CSUN Physical Therapy Student Trades in Matador Red for Dodger Blue

  • CSUN physical therapy student Johnathan Erb had the unique opportunity to intern with the Dodger medical staff for eight weeks during Spring Training. Photo by Jon SooHoo/Los Angeles Dodgers.

As a senior baseball player at Azusa Pacific University in 2012, Johnathan Erb blasted a two-run homer over the right-field wall in an exhibition game against the Rancho Cucamonga Quakes, the Los Angeles Dodgers’ single-A affiliate.

Little did Erb — now a California State University, Northridge student in the physical therapy doctorate program — know that four years later, he’d have the opportunity to intern with the Dodgers’ medical staff.

CSUN and the Dodgers established a partnership in 2010 which allows one CSUN physical therapy student to intern with the team’s medical staff in Glendale, Ariz., for eight weeks during spring training.

Erb said he found out about the internship after seeing it advertised on the Department of Physical Therapy website.

“The opportunity to work for the Dodgers was very attractive to me because of my experience with baseball growing up,” Erb said. “It felt like a natural fit.”

CSUN physical therapy professor Aimie Kachingwe said Erb prepared himself for the internship by initiating a research project that examined elbow injuries in baseball players, as well as working with the CSUN baseball team.

“Johnathan fit the mold of what we were looking for in a Dodgers intern perfectly,” Kachingwe said. “He has a love and understanding of the game, having played collegiate baseball as well as at the minor league level.”

After he graduated from Azusa Pacific, Erb briefly played for the Washington Wild Things, an independent professional baseball team based in Washington, Penn.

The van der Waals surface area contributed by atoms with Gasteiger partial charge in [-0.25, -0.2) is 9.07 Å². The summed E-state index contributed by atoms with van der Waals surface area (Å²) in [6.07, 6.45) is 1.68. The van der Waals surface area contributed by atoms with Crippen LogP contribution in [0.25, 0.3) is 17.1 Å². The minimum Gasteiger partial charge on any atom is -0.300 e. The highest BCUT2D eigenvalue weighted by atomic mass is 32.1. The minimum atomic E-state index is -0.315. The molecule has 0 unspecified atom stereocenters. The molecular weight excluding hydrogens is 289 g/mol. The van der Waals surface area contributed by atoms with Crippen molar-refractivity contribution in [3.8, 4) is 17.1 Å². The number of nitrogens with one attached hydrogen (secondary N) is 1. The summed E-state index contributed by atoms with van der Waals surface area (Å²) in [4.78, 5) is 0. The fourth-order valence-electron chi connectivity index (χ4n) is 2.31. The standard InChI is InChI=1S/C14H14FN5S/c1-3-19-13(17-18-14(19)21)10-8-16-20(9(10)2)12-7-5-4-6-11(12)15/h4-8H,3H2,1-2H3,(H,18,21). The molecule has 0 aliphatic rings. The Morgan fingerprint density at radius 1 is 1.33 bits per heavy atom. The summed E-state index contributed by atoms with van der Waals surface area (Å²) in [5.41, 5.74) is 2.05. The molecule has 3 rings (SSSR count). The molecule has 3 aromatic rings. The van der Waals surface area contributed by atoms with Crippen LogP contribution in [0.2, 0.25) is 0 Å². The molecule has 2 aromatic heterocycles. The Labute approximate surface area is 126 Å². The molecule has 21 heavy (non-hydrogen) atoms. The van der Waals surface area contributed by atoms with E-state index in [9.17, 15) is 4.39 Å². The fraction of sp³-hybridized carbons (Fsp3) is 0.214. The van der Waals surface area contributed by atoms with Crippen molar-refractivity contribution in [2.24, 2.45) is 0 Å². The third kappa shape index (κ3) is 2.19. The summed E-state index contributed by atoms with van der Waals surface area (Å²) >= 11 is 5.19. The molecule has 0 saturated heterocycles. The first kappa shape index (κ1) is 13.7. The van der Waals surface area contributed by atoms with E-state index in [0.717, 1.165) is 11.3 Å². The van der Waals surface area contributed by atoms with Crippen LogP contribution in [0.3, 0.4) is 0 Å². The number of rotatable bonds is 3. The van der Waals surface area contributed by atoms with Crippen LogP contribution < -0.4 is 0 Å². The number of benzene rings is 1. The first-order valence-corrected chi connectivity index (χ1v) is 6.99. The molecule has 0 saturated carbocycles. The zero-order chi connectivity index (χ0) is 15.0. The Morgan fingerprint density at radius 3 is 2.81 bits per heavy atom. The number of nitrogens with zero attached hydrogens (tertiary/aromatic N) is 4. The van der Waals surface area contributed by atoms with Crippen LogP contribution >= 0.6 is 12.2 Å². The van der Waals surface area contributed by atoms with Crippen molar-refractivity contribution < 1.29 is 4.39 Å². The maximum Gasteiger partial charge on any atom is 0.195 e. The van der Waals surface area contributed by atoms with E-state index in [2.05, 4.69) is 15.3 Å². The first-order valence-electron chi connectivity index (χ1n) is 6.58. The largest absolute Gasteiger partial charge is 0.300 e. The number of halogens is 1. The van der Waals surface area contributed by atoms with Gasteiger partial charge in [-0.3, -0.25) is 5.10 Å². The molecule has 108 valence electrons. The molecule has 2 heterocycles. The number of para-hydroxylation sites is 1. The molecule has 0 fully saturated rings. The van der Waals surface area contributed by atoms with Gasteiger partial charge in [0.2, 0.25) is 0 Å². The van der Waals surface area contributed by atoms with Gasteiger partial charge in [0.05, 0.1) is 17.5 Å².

“Playing for the Wild Things was a great experience, and it was eye-opening to see the rigors of life as a professional baseball player,” Erb said. “It gave me a greater appreciation for what players were going through at spring training.”

Erb’s daily tasks at Dodger spring training, which spanned from the beginning of February through the end of March, included meeting with the medical staff to discuss which players needed rehabbing, doing prep work on the field and tending to the medical needs of the players — and there were a lot of them — who were injured.

“The experience was amazing — there’s no other place I would have rather been,” Erb said. “Working in Major League Baseball is something I always wanted to do. When I wasn’t able to as a player, I wanted to stay involved somehow.”

Helping mentor Erb during his internship was Stephen Smith, who became the team’s physical therapist in 2013.

“[Smith] has helped me a lot by pointing out the intricacies of how to treat a high-level athlete,” Erb said. “I was able to learn a lot just by being around him and seeing how he interacts with the players.”

Smith, who originally joined the Dodgers’ medical staff as a rehabilitation coordinator in January 2012, said that Erb showed great training room etiquette and has the right temperament to work in professional sports.

“Johnathan knows how to interact with the staff and the players on a professional and personal level,” Smith said. “He showed a good feel of when to just be seen and when to be heard.”

Erb said he was never nervous being around all-star talent such as Clayton Kershaw or Joc Pederson because the players were always welcoming and professional.

“It wasn’t at all like they were walking around acting like they were the superstar, even though they obviously were,” Erb said. “The guys were amazing — they were a blast to be around.”

Erb did have some memorable conversations with the players, but he made it clear that the majority of his time was spent making sure the players were healthy and ready to play or practice.

“I got to know the guys who came into the training room, but [the medical staff] has things to do — and of course the players do, too — so it’s not like we sit there and talk for an extended period of time,” Erb said.

Whether Erb, who returned to CSUN on March 30, decides to pursue a career in baseball or not, Kachingwe said it’s clear that the 26-year-old has a very bright future ahead of him.

“Upon graduation, there will be multiple physical therapy clinics wanting to hire him, and many experienced therapists will regard him as an expert in baseball rehabilitation,” she said. “If Johnathan should desire to pursue a career working in baseball, he would be prepared and ready. Any professional team would be lucky to have him on the staff.”

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